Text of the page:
Multi-Criteria Fuzzy Analysis of Competitiveness: Comparative Evaluation of Regional Development

Multi-Criteria Fuzzy Analysis of Competitiveness: Comparative Evaluation of Regional Development

Katsiaryna Navitskaya (Yanka Kupala State University of Grodno, Belarus)
DOI: 10.4018/978-1-4666-8808-7.ch014
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Abstract

The article presents the possibility of using multi-criteria fuzzy analysis for assessing the regional competitiveness. This estimation can be used for place marketing strategy development and based on results of socio-economic development. The proposed approach is characterized by comparative estimation, when the level of development of one region is determined by the development of other areas. The final evaluation is the level of the cluster which the object being analyzed belongs. This allows ignoring minor fluctuations in total indexes. The results of robust and fuzzy groups of regions are analyzed. This grouping is characterized by similar levels of development and helps to define the directions of further development of the regions.
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Background

The problem of regional competitiveness, its investment attraction and place marketing attracts more attention nowadays. Moreover the modern conditions require revising existing concepts and methods of its evaluations. Globalization and high-tech industry development lead to the regional competitive grows. It means that regions become active participants in the struggle for resources (labor, technological, investment) and markets (tourism, investors, products). The distinctive feature of this process is that regions act as goods and as producers simultaneously. Dijkstra (2012) notes that it’s impossible to apply the firm’s competitiveness concept to the regions level:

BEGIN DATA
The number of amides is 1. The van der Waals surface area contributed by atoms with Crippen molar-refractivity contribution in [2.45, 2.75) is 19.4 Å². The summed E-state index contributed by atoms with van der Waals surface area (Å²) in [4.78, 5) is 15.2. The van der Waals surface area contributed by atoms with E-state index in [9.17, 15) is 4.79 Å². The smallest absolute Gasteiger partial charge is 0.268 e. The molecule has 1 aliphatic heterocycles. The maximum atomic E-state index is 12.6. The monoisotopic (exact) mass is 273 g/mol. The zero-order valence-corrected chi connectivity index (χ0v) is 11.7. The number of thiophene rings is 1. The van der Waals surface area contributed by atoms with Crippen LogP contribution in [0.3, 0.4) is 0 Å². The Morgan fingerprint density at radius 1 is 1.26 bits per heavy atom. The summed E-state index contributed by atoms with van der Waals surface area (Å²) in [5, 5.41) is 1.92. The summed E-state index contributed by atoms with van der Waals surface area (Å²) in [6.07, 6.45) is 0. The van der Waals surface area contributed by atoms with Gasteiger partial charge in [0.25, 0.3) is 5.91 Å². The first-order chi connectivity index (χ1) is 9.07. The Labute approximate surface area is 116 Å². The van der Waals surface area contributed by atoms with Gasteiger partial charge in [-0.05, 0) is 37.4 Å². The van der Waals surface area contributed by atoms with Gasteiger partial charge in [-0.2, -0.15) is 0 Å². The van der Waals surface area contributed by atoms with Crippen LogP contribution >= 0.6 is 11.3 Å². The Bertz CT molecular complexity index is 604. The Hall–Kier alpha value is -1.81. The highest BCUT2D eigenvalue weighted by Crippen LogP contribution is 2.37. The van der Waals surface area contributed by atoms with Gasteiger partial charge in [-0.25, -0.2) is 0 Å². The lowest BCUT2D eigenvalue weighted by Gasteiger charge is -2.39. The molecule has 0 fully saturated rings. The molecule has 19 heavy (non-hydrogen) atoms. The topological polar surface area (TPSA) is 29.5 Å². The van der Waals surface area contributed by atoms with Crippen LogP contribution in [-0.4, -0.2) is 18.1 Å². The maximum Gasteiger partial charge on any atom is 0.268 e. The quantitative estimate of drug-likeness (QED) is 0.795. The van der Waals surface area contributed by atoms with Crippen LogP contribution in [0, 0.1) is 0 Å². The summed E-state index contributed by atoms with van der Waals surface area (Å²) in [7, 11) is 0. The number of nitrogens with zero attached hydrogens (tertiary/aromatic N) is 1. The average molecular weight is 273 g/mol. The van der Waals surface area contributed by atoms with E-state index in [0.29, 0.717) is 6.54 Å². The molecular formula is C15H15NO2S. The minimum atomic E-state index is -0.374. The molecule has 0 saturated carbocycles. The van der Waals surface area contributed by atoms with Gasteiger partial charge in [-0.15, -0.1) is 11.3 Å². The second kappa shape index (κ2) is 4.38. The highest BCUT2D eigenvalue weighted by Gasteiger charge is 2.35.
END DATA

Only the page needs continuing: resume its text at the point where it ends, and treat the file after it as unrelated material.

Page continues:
The framework describing a firm’s capacity to compete, grow and be profitable is relatively uncontested, but applying the same concept to countries or regions has been subject to much debate.

Golovikhin S. (2012) notes that the concept of regional competitiveness shouldn’t lead to increase of regional separatism.There’re different approaches to the regional competitiveness definition: based on productivity (Schwab and Porter, 2007), rising income and improving livelihood (Meyer-Stamer, 2008), as an environment for firms (Boschma, 2010). Moreover Nasser (2012) claims that regional competitiveness on national or global level is not the end in itself:

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